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“Don’t panic”
jumping head over heels into online youth work


Amid the coronavirus pandemic, the youth field has found itself abruptly transitioning onto online environments. While we mustn’t delay any longer than we need to, it still pays off to take a breath and make a plan to transition. Here are some tips to get you started with a structure.

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Figure out your youth work goals and realities 

All digital youth work should always serve the goals of your particular flavour of youth work, and online approaches are no different. Take a look at your pre-distancing activities and take into account your organizational strategy and any relevant action plans. How did you work towards these goals before? Does that directly translate to online environments, and if not, what do you need to change?

Our work should always serve young people’s needs, and those haven’t changed overnight. Then, logically, the overarching goals of our work shouldn’t have changed either. If it feels like they have, you might be confusing strategic goals with the practice itself. Immediate concerns of young people might be different during this epidemic, but most of youth work’s core values aren’t. We still need to help young people connect with their peers and figure out who they are; have secure, neutral adults that they can rely on, and have something meaningful to do together.

One recurring pothole on the road to successful online youth work practice is one that is present in almost all forms of digital youth work: never use a technology just for the sake of using new technology. If a platform doesn’t serve your youth work goals, it is undoubtedly the wrong platform to implement. Likewise, young people will not flock to your new youth work service just because it’s on a specific platform, just like they won’t come (or at least come again) to a youth center with a lovely couch. What young people need from youth work is youth work, not the technology.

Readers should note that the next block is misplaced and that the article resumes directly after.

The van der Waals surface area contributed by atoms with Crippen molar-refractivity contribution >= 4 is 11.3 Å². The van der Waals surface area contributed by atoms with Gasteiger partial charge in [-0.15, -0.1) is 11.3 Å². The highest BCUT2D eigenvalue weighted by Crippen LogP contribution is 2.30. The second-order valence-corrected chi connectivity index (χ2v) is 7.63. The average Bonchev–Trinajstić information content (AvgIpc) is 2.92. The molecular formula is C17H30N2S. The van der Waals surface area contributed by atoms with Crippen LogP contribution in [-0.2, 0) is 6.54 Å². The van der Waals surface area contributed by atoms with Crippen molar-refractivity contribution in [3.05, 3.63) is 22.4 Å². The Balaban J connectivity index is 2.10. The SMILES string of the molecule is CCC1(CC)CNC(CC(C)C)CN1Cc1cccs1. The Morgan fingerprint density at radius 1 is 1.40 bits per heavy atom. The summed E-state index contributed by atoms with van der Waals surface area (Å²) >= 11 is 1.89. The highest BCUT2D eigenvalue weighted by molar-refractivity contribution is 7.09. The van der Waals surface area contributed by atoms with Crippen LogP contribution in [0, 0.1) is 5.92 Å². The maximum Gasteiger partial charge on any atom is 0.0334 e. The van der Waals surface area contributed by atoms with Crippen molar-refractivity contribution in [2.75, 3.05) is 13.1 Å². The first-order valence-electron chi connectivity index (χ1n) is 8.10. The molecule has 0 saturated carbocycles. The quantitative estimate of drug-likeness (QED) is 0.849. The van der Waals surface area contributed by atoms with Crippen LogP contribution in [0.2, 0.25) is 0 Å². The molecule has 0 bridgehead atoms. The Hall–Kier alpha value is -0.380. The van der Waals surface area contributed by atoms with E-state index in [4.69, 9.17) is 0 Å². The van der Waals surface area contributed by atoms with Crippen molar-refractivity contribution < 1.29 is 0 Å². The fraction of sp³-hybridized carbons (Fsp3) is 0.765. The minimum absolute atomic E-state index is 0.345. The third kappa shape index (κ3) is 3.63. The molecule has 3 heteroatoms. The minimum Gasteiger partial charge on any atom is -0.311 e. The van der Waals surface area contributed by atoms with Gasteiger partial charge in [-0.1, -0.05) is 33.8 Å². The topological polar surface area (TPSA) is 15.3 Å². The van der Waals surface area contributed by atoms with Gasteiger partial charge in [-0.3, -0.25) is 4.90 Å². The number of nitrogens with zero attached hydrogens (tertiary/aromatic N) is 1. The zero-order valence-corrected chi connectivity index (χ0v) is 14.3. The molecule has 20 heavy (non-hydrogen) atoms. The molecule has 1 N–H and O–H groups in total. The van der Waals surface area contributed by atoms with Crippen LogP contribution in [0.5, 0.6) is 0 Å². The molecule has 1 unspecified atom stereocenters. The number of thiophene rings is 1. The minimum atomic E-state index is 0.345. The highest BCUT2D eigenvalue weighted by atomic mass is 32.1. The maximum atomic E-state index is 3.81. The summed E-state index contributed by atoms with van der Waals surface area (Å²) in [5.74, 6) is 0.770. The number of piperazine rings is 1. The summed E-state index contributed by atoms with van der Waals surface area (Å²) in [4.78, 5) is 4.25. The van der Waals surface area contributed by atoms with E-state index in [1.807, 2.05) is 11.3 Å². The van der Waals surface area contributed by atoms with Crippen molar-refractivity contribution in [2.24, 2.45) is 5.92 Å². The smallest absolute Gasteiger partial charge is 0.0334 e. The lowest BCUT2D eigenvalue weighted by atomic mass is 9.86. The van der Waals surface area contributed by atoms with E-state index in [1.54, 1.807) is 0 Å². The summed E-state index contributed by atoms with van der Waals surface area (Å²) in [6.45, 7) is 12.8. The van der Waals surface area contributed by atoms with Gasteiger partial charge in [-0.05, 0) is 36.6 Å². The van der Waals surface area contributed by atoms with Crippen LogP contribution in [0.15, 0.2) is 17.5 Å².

In the very early planning stages of your online approaches, you should also be very mindful of organizational limits or national legislation regarding online work. Especially when you look at examples from other European countries (which you can find, for example here) you need to always tailor your approach to your local realities. While it might be tempting to “go for it”, it would be an exercise in frustration to have to shut down a fast-growing approach because you didn’t do the legwork on limitations beforehand

How are young people using the services you plan to use?

Most of the time, we end up going onto services and platforms that young people are already using. Leveraging established user bases is a good idea since it lowers the threshold of young people participating. But you also need to be mindful of the fact that almost every online service has its own operating culture, which is especially evident among young people. For example, Snapchat is a service where users expect you to be present on a very informal and personal way, so appearing as “Youth work organization x” with stiff communication guidelines doesn’t necessarily work. Likewise, TikTok is a place where you should be a bit silly and get on all the awkward challenges.

You should also make sure that the cultural aspects and “rules” of your selected service play nicely with your youth work goals. To be clear, I am not talking about the terms of service of the service provider, but rather the social rules within every single platform. Get in, look around, and do your best to learn the lingo. Once you start engaging young people, it will pay off. Don’t force it, though – you are allowed to be genuinely yourself and an adult!